Dan Popkey was fooled. Congressman Walt Minnick is no moderate. Last week when he wrote for the Idaho Statesman that he was, Popkey was expressing a common misconception, though. Lots of Idahoans were fooled into believing that Minnick was a moderate—even perhaps (gasp) verging on liberal as the Idaho Press-Tribune stated in a non-endorsement editorial in 2008, calling his professed conservatism "disingenuous and misleading." But the first Idaho Democrat elected to Congress in nearly two decades, is definitely not a moderate. Walt Minnick is a bona fide conservative. That isn't just an opinion. That's what he says:
on his congressional Facebook page;
on his campaign Facebook page;
in a candidate questionnaire for the Idaho Press-Tribune;
in an address to the Idaho Farm Bureau and others.
And that is what he does.
He is the most conservative member, Democrat or Republican, of the Northwest congressional delegation, voting with members of U.S. House Republican leadership on 75 percent of roll call votes while voting with his own party just 64 percent, although even that percentage is a bit misleading. Even former Republican Congressman Bill Sali, who was openly disdainful of them, voted with congressional Democrats 41 percent of all roll call votes in the three and a half months prior to the November election. A more telling picture comes from CQ Politics' vote study showing Minnick in a lonely place indeed at 40 percent when consensus Republicans oppose consensus Democrats.
As he did in the 2008 campaign, Minnick continues to court Republicans, partnering with and receiving staffing advice from 2nd District Congressman Mike Simpson [see the Farm Bureau address]; benefiting from a fundraising breakfast hosted by controversial former Senator Steve Symms, who (as the Idaho blogophere's resident historian reminded) knocked off Idaho Democratic icon Senator Frank Church in 1980; speckling his federal appointment committees with well-known Republicans like Bruce Newcomb, Laird Noh and Vern Bisterfeldt; noting praise from former Governor Phil Batt; and even joining Governor Butch Otter and the rest of the congressional delegation in asking for and then praising the Obama administration's decision to delist wolves.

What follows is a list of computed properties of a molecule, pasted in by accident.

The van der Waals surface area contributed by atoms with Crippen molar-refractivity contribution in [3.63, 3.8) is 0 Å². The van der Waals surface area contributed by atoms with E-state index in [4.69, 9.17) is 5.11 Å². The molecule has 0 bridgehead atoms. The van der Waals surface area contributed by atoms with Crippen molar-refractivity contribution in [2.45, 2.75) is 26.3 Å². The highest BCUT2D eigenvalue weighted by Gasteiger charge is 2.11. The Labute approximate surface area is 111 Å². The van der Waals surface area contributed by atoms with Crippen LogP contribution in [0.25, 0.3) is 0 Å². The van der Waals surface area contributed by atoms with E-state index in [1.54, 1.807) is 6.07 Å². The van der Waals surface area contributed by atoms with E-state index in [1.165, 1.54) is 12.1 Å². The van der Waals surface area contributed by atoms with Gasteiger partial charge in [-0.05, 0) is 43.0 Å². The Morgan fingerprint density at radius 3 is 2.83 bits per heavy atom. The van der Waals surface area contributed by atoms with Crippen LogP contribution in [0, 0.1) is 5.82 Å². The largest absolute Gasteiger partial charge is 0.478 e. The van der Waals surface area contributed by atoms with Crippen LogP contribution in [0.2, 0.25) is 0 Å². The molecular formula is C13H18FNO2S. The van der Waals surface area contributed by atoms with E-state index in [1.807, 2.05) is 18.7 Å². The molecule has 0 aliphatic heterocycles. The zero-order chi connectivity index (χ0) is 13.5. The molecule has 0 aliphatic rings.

Although originally skeptical of Minnick's professed conservatism, others are saying it now, too. When he was the only Democrat to earn a perfect 100 percent on Club For Growth's RePork Card, ultra-conservative blogger Adam Graham (a previously vocal skeptic) was as gushing as one could imagine this blogger could ever be over someone with a D behind his name. Along with observing that, other than his votes on two bills, Minnick is voting like a Republican, there is one line that should make Idahoans take note.
On the pork issue, that’s to the right of Former Congressman Bill Sail (R-ID) who scored a 94% which was one of the highest scores in Congress.
Minnick is to the right of Bill Sali. That's a sound bite, isn't it? More conservative than taxpayer hero Bill Sali? Although don't try to figure out the logic of insisting that auto makers should be allowed to fail while lobbying for price supports for the dairy industry. Your head will explode.
Many Idaho Democrats were also fooled, whether intentionally or not, into believing that Minnick was a moderate. He certainly didn't emphasize his conservative philosophy when speaking to Democratic audiences and after all, as the Idaho Press-Tribune pointed out, if he truly was as conservative as he sometimes professed to be, why didn't he run as a Republican? It's a conundrum Minnick answers by saying that despite his deep Republican roots, the Republican Party left him.
Perhaps most revealing is what he told David Broder of the Washington Post on why he became a Democrat.
In 1996, Sen. Bob Kerrey of Nebraska, then head of the Democratic Senatorial Campaign Committee, recruited Minnick to run against Republican Sen. Larry Craig. "I was an independent, and I told him I wanted to run as an independent. He had no problem with that, but Cecil Andrus [the former Idaho governor and interior secretary] phoned me and said that if that was my plan, they'd run another Democrat against Craig and see that I finished third. So at that point I became a Democrat."
Minnick became a Democrat because Cecil Andrus leaned on him? Pragmatic? Certainly. Misleading? Who knows. Certainly an interesting way to join a party. Certainly the Idaho Democratic Party has room for a bona fide conservative. Certainly there should be no doubt now that this is exactly what Walt Minnck is. Isn't he?